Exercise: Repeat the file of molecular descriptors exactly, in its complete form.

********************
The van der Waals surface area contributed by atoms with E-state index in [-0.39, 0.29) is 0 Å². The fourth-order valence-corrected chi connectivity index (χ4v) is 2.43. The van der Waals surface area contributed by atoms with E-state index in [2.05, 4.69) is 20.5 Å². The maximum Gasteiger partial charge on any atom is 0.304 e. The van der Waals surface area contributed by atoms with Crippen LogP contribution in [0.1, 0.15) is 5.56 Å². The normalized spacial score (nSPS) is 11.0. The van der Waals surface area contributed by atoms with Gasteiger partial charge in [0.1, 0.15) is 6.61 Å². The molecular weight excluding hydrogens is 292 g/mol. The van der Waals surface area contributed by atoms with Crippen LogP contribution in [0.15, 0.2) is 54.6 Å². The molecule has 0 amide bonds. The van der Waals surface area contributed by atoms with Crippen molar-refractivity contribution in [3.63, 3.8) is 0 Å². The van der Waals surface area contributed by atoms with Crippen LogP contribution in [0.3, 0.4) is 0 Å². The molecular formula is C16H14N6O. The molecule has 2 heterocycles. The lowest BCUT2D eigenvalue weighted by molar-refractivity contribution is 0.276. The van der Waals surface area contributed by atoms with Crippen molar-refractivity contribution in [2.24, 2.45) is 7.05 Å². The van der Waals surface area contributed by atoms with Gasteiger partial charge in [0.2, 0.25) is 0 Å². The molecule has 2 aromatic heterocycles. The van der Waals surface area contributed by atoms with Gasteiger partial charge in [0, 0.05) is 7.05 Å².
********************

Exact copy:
The van der Waals surface area contributed by atoms with E-state index in [-0.39, 0.29) is 0 Å². The fourth-order valence-corrected chi connectivity index (χ4v) is 2.43. The van der Waals surface area contributed by atoms with E-state index in [2.05, 4.69) is 20.5 Å². The maximum Gasteiger partial charge on any atom is 0.304 e. The van der Waals surface area contributed by atoms with Crippen LogP contribution in [0.1, 0.15) is 5.56 Å². The normalized spacial score (nSPS) is 11.0. The van der Waals surface area contributed by atoms with Gasteiger partial charge in [0.1, 0.15) is 6.61 Å². The molecular weight excluding hydrogens is 292 g/mol. The van der Waals surface area contributed by atoms with Crippen LogP contribution in [0.15, 0.2) is 54.6 Å². The molecule has 0 amide bonds. The van der Waals surface area contributed by atoms with Crippen molar-refractivity contribution in [3.63, 3.8) is 0 Å². The van der Waals surface area contributed by atoms with Crippen LogP contribution in [0.3, 0.4) is 0 Å². The molecular formula is C16H14N6O. The molecule has 2 heterocycles. The lowest BCUT2D eigenvalue weighted by molar-refractivity contribution is 0.276. The van der Waals surface area contributed by atoms with Crippen molar-refractivity contribution in [2.24, 2.45) is 7.05 Å². The van der Waals surface area contributed by atoms with Gasteiger partial charge in [0.2, 0.25) is 0 Å². The molecule has 2 aromatic heterocycles. The van der Waals surface area contributed by atoms with Gasteiger partial charge in [0, 0.05) is 7.05 Å².